BOOK REVIEW: Sleeping Giants, by Sylvain Neuvel

BOOK REVIEW: Sleeping Giants, by Sylvain NeuvelTitle: Sleeping Giants by Sylvain Neuvel
Series: Themis Files #1
Published by Del Rey
Published: April 26th 2016
Genres: Science Fiction
Pages: 304
Format: Hardcover
Source: Purchased
Goodreads

 If you fall in love with someone, there’s a good chance the person won’t love you back. Hatred, though, is usually mutual. If you despise someone, it’s pretty much a given they’re also not your biggest fan.

Sylvain Neuvel’s Sleeping Giants is the story of a girl named Rose who falls into a pit in the middle of the earth in South Dakota, and when she wakes up, she discovers a piece that’s part of a very large robot. Told through a series of interviews, we see from different perspectives the discovery of more of those robot parts and the dawning realization that there is no possible way that humans built this thing. The question remains – who did? Where did this robot’s creators originate? Why was Earth chosen as a destination point for this machine? Are there more?

I enjoyed the style of this book. It reads quickly, and I was constantly turning the pages to see what happened next. The biggest frustration, and it seems relatively minor in the grand scheme of things, in reading stories through the eyes of interviews, articles, and detached narratives are that we’re forced to piece together what happens behind the scenes and who these characters are in relation to the story at hand. When the interviews jump ahead in time by months or years or whatever, I was left wanting to know more about the in-between times, which isn’t a bad thing in the end, because the jumps kept the story moving forward and I don’t think anyone wants a 700+ book of interviews detailing every exact thing. I just enjoyed Neuvel’s world-building so much that I wanted that extra stuff. I’ve got the sequel ready to go, so I’m hoping for more greatness!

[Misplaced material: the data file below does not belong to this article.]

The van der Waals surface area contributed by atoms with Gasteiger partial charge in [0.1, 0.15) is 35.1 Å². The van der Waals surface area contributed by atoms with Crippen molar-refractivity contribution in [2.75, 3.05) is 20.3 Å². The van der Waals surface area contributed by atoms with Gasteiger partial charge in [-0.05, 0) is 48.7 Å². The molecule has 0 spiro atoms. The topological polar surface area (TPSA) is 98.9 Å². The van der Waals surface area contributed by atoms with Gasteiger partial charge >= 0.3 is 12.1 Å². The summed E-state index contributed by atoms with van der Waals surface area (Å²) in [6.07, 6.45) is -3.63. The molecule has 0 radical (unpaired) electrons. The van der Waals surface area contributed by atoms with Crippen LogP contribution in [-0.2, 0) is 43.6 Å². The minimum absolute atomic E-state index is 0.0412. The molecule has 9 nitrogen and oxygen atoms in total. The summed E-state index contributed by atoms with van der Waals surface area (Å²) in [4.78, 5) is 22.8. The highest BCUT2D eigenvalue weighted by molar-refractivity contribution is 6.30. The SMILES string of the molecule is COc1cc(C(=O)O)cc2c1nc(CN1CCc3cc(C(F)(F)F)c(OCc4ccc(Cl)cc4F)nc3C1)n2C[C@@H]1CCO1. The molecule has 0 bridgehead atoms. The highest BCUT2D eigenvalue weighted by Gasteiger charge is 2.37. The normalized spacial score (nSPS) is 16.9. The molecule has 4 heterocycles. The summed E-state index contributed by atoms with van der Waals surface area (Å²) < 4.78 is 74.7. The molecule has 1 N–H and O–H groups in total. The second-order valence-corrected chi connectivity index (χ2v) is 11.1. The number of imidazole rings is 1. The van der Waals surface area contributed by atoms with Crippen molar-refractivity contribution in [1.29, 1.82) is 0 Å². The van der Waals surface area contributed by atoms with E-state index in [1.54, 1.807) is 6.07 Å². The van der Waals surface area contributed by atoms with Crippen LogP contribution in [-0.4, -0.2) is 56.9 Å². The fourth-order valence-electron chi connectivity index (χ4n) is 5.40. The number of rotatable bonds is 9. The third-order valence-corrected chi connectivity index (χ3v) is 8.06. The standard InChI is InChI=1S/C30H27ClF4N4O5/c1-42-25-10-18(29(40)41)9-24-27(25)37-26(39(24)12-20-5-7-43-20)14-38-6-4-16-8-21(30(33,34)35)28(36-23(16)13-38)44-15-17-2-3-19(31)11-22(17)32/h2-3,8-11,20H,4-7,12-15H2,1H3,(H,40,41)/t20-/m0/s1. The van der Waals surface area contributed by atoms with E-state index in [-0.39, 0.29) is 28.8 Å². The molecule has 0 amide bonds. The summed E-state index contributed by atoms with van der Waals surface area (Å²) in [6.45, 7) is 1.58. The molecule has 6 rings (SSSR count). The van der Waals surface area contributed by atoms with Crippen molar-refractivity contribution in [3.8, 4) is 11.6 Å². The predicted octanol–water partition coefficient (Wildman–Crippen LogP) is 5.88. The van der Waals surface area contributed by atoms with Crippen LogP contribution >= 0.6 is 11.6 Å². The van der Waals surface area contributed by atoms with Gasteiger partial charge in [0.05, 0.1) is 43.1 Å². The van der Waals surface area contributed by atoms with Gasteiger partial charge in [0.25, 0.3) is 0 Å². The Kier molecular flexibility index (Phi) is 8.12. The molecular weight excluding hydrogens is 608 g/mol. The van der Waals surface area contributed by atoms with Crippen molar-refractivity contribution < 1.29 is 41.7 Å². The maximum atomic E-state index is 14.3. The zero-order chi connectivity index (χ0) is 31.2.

It’s billed as something for fans of The Martian, but I think it’s more in line with Pacific Rim and any other machina science fiction. For a debut novel, I was impressed with Neuvel’s scope in his world-building, detail, and character development. It’s a solid novel that feels like it’s been written by someone who has been doing this sort of writing for a long time. I really enjoyed it, and I think it’s a thrilling read for people who love science fiction and for people who love a good thriller.